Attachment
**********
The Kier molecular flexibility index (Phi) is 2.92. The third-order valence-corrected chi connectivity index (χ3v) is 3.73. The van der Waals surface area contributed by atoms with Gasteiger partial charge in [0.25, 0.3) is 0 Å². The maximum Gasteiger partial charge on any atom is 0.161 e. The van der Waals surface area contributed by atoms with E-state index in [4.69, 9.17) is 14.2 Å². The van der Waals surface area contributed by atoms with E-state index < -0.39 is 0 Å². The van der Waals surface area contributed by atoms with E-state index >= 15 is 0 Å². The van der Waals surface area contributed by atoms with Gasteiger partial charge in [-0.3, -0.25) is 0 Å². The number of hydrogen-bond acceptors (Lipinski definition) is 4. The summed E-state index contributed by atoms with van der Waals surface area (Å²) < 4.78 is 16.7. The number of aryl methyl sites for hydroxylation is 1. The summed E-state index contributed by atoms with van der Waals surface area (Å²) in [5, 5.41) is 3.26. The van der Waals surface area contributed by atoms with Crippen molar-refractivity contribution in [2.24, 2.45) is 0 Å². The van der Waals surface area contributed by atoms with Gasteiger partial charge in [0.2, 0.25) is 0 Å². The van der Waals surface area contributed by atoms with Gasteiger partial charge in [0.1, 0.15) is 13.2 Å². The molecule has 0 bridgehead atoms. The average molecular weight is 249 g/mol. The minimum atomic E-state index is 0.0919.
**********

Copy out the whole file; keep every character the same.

The Kier molecular flexibility index (Phi) is 2.92. The third-order valence-corrected chi connectivity index (χ3v) is 3.73. The van der Waals surface area contributed by atoms with Gasteiger partial charge in [0.25, 0.3) is 0 Å². The maximum Gasteiger partial charge on any atom is 0.161 e. The van der Waals surface area contributed by atoms with E-state index in [4.69, 9.17) is 14.2 Å². The van der Waals surface area contributed by atoms with E-state index < -0.39 is 0 Å². The van der Waals surface area contributed by atoms with E-state index >= 15 is 0 Å². The van der Waals surface area contributed by atoms with Gasteiger partial charge in [-0.3, -0.25) is 0 Å². The number of hydrogen-bond acceptors (Lipinski definition) is 4. The summed E-state index contributed by atoms with van der Waals surface area (Å²) < 4.78 is 16.7. The number of aryl methyl sites for hydroxylation is 1. The summed E-state index contributed by atoms with van der Waals surface area (Å²) in [5, 5.41) is 3.26. The van der Waals surface area contributed by atoms with Crippen molar-refractivity contribution in [2.24, 2.45) is 0 Å². The van der Waals surface area contributed by atoms with Gasteiger partial charge in [0.2, 0.25) is 0 Å². The van der Waals surface area contributed by atoms with Gasteiger partial charge in [0.1, 0.15) is 13.2 Å². The molecule has 0 bridgehead atoms. The average molecular weight is 249 g/mol. The minimum atomic E-state index is 0.0919.